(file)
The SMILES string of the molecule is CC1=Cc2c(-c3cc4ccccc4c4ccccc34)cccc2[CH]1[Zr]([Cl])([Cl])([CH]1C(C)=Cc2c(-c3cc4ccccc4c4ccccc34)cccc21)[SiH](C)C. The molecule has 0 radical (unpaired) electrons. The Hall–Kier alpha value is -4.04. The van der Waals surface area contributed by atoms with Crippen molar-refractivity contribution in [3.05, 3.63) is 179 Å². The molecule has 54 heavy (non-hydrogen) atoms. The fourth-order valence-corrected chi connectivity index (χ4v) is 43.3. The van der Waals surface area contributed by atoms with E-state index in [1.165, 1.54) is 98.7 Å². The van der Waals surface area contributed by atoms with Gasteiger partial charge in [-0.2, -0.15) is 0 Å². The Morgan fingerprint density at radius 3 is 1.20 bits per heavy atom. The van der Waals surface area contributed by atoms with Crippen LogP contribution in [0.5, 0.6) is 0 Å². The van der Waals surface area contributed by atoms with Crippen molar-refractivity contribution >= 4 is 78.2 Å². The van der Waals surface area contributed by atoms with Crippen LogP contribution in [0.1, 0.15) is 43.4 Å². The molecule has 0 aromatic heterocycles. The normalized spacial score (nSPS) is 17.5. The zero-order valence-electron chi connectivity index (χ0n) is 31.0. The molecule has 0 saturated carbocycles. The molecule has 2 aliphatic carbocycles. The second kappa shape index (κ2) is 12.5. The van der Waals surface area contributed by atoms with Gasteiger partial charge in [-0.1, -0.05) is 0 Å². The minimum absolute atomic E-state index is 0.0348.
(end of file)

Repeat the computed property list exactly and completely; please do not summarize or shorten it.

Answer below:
The SMILES string of the molecule is CC1=Cc2c(-c3cc4ccccc4c4ccccc34)cccc2[CH]1[Zr]([Cl])([Cl])([CH]1C(C)=Cc2c(-c3cc4ccccc4c4ccccc34)cccc21)[SiH](C)C. The molecule has 0 radical (unpaired) electrons. The Hall–Kier alpha value is -4.04. The van der Waals surface area contributed by atoms with Crippen molar-refractivity contribution in [3.05, 3.63) is 179 Å². The molecule has 54 heavy (non-hydrogen) atoms. The fourth-order valence-corrected chi connectivity index (χ4v) is 43.3. The van der Waals surface area contributed by atoms with E-state index in [1.165, 1.54) is 98.7 Å². The van der Waals surface area contributed by atoms with Gasteiger partial charge in [-0.2, -0.15) is 0 Å². The Morgan fingerprint density at radius 3 is 1.20 bits per heavy atom. The van der Waals surface area contributed by atoms with Crippen LogP contribution in [0.5, 0.6) is 0 Å². The van der Waals surface area contributed by atoms with Crippen molar-refractivity contribution >= 4 is 78.2 Å². The van der Waals surface area contributed by atoms with Crippen LogP contribution in [0.1, 0.15) is 43.4 Å². The molecule has 0 aromatic heterocycles. The normalized spacial score (nSPS) is 17.5. The zero-order valence-electron chi connectivity index (χ0n) is 31.0. The molecule has 0 saturated carbocycles. The molecule has 2 aliphatic carbocycles. The second kappa shape index (κ2) is 12.5. The van der Waals surface area contributed by atoms with Gasteiger partial charge in [-0.1, -0.05) is 0 Å². The minimum absolute atomic E-state index is 0.0348.